Q&A Of The Day – Florida’s Voter Registration Changes Since 2018’s Midterms
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Today’s entry: @brianmuddradio What’s the change in voter registration look like compared to 2018 when the statewide races were so close?
Bottom Line: Today’s note is on back of my Florida voter registration update from Friday, which showed Florida’s Democrats holding the narrowest advantage over Republicans in Florida’s history. The trend of Republicans gaining ground on Democrats in Florida is literally at 43 years and counting. Democrats held their peak advantage in voter registration in 1978 when 67% of all registered voters in Florida were Democrats compared to only 28% who were registered Republicans. That 39-point advantage, which coincided with Democrats retaining complete control of the state government until the 90’s, is now down to under one percent. It’s now realistic for Republicans to eye being at parity with Democrats by next year’s elections. Speaking of which... You wanted to know what’s changed since the 2018 midterms which saw three statewide races (Governor, US Senate and Agriculture Commissioner), decided by less than one-half of one perfect.
On Election Day 2018 in Florida here’s the breakout:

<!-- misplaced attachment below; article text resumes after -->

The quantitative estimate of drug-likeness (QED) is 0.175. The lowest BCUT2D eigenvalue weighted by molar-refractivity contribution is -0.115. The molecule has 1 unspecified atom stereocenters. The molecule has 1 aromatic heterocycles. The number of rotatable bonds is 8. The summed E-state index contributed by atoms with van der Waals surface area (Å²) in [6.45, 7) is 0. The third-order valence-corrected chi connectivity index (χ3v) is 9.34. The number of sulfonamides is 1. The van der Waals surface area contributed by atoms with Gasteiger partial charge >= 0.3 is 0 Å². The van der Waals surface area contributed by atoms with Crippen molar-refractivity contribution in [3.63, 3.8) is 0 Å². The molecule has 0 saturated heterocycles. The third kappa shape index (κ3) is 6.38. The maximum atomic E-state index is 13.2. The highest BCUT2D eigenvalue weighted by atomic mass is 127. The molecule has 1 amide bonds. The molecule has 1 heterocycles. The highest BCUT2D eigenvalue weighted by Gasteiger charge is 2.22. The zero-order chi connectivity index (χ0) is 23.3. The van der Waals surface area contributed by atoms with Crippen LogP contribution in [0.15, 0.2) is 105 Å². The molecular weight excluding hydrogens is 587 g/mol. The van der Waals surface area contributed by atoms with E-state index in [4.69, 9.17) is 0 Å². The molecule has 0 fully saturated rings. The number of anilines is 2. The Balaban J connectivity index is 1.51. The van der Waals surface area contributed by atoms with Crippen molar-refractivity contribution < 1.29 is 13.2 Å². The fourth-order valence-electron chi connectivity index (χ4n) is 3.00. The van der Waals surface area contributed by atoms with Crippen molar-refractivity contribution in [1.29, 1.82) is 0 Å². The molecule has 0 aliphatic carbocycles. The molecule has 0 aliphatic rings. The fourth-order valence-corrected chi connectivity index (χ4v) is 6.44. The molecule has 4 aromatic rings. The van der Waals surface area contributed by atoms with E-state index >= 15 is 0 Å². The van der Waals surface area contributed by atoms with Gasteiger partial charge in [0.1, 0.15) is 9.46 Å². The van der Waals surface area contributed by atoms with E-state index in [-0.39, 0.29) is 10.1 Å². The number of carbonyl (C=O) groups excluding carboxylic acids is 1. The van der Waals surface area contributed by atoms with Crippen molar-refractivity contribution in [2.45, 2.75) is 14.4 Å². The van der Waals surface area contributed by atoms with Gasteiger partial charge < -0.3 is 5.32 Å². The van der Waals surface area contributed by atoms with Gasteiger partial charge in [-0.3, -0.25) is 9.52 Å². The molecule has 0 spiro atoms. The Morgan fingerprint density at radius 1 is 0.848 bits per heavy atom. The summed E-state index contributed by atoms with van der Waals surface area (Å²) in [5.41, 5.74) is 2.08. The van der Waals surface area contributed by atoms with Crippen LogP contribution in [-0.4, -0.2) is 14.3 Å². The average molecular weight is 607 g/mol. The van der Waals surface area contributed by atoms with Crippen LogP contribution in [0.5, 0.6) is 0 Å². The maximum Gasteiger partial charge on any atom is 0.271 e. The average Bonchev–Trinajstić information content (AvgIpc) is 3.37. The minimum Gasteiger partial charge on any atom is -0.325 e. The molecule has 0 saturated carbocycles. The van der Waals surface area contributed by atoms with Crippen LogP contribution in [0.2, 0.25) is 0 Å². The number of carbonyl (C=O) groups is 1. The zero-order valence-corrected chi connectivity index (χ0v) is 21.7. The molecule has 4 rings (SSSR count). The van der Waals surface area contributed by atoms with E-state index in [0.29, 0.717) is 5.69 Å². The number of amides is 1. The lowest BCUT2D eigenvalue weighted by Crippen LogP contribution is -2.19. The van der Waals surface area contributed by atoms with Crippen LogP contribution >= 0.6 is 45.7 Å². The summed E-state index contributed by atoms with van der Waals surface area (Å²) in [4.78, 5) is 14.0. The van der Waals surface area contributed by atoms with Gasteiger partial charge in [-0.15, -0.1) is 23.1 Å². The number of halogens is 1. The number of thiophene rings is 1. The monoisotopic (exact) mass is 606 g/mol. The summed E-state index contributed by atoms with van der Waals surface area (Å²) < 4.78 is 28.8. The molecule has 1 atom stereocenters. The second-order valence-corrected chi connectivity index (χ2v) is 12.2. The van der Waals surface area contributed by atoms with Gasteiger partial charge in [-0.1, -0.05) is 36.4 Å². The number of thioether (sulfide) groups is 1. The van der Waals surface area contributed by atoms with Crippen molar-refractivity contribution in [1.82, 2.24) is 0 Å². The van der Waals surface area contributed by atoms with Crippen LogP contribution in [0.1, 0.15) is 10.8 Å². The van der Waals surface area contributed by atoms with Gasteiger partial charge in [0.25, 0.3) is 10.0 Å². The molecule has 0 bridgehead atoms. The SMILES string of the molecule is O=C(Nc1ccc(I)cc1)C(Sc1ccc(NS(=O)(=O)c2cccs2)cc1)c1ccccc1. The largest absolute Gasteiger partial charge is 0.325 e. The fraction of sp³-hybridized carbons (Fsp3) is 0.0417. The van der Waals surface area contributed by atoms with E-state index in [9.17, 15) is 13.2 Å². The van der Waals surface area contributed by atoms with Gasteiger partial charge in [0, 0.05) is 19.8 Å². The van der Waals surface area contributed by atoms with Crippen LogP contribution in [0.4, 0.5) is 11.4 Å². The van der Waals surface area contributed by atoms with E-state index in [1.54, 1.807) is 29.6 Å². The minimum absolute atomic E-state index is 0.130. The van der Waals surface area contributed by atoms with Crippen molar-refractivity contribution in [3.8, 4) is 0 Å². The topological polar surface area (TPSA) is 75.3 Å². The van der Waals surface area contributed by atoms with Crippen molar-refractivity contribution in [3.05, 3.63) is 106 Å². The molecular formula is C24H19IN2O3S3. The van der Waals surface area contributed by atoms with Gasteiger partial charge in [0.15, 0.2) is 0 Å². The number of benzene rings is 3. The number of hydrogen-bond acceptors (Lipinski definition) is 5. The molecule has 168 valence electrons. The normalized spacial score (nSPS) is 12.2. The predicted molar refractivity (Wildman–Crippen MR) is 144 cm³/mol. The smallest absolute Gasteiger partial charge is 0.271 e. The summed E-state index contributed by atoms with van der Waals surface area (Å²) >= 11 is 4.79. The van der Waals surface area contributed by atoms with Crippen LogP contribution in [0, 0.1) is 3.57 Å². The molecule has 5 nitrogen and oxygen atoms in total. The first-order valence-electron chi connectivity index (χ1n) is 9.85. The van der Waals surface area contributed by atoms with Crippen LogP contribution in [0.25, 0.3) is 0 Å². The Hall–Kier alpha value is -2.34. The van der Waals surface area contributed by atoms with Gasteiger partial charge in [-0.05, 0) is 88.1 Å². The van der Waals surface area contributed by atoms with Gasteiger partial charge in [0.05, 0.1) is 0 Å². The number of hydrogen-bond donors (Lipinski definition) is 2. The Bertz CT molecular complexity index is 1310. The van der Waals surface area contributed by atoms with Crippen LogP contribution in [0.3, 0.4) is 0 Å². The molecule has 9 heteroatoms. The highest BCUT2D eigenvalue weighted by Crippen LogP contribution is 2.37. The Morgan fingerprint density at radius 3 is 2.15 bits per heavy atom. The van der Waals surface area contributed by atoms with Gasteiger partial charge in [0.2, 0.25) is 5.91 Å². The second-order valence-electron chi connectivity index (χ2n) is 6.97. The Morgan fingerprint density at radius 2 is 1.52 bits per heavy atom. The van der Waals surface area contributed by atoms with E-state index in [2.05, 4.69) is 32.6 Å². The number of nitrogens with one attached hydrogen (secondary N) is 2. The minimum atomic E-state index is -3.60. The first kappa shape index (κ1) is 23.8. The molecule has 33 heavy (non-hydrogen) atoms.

- Democrats: 4,875,282
- Republicans: 4,626,815
Democrats held an advantage by 248,467 voters, or 1.9%. Today this is what it looks like:
- Democrats: 5,267,864
- Republicans: 5,178,159
Democrats now hold only an 89,705, or 0.6%, advantage in registrations. The gain of 158,762 registered voters by Republicans easily exceeds the margin of victory of all of 2018’s close statewide races. Of course, not all registered partisans vote for a straight ticket and close races will always come down to how registered NPA’s and minor party affiliated voters generally break...though that’s where the there’s even greater optimism on the right. Given that Republicans have held complete control of the state government for over 20 years with Democrats holding a voter registration advantage in Florida the entire time, Florida NPA’s have historically been far more likely to break right than left. When you factor in the historical midterm trends, with the President’s party commonly losing ground, there’s a double dose of good news for Florida’s Republicans heading into next year’s elections. And that’s without even diving into the impact of redistricting which based on the Census is also likely to be of benefit to Republicans in non-statewide races.
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